To know where the bodies are buried: the use of the cognitive interview in an environmental scale spatial memory retrieval task

Nathan Ryan*, Nina Westera, Mark Kebbell, Becky Milne, Harrison Mark

*Corresponding author for this work

Research output: Contribution to journalArticlepeer-review

133 Downloads (Pure)

Abstract

Missing body homicide cases have gained public interest globally due to some high-profile cases. In many of these cases, the task of locating the victim’s remains relies on the information investigators can gain through the interviewing of willing suspects. To date investigative interviewing research has largely focussed on the retrieval of episodic memory (events) without focussing on spatial memory; a prominent cognitive task required in locating a victim’s remains. The current experiment tests the enhanced cognitive interview (ECI) against a free recall strategy in a mock homicide scenario where participants are required to hide and retrieve an object in a natural bushland setting. The results showed that those in the ECI condition produced more coarse- and fine-grained details of landmarks and their actions at, and journeying to the deposition site. This demonstrates the value of using the ECI in generating more valuable information to assist in successive search attempts.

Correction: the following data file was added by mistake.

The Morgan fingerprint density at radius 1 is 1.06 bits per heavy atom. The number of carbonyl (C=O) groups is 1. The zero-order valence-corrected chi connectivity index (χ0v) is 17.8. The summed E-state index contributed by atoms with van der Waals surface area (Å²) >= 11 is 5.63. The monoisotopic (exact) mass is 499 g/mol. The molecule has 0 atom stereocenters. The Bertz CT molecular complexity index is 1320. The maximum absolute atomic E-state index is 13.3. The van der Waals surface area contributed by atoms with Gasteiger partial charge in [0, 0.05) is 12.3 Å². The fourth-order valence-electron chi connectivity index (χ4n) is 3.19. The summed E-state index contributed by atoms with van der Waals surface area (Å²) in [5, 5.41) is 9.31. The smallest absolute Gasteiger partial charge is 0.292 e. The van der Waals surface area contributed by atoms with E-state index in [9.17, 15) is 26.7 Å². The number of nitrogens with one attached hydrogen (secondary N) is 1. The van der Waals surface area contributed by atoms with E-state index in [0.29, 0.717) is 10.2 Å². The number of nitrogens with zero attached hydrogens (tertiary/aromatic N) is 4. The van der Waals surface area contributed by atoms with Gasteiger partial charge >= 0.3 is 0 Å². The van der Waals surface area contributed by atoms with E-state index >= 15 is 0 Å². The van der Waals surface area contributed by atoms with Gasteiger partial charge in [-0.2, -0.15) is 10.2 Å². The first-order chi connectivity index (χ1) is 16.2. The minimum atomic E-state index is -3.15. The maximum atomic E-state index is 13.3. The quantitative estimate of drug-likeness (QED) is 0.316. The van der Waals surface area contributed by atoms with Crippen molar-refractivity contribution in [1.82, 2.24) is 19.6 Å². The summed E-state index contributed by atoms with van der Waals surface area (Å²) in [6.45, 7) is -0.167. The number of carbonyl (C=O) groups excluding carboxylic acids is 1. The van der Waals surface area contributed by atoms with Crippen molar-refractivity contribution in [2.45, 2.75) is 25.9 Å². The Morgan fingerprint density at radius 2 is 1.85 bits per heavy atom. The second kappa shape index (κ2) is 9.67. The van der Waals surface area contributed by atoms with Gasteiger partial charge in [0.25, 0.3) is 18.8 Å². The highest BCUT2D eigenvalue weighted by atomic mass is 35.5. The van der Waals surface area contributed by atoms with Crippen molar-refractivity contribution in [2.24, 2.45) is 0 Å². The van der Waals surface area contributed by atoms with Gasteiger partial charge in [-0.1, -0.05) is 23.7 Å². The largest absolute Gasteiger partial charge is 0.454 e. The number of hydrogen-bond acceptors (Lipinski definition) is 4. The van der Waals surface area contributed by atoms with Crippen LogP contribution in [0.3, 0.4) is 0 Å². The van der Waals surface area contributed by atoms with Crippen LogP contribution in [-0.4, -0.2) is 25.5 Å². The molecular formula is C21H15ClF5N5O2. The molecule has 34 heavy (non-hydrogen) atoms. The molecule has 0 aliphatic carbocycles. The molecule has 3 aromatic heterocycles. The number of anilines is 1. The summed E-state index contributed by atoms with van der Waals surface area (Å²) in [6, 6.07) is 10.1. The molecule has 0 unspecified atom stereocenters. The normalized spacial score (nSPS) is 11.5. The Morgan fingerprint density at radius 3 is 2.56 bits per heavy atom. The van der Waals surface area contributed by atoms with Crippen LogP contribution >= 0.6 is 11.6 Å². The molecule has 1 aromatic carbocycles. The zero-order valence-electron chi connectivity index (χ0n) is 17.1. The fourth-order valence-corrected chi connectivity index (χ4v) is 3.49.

Original languageEnglish
Number of pages12
JournalApplied Cognitive Psychology
Early online date25 Jan 2020
DOIs
Publication statusEarly online - 25 Jan 2020

Keywords

  • hiding
  • homicide
  • investigating interviewing
  • policing
  • search

Fingerprint

Dive into the research topics of 'To know where the bodies are buried: the use of the cognitive interview in an environmental scale spatial memory retrieval task'. Together they form a unique fingerprint.

Cite this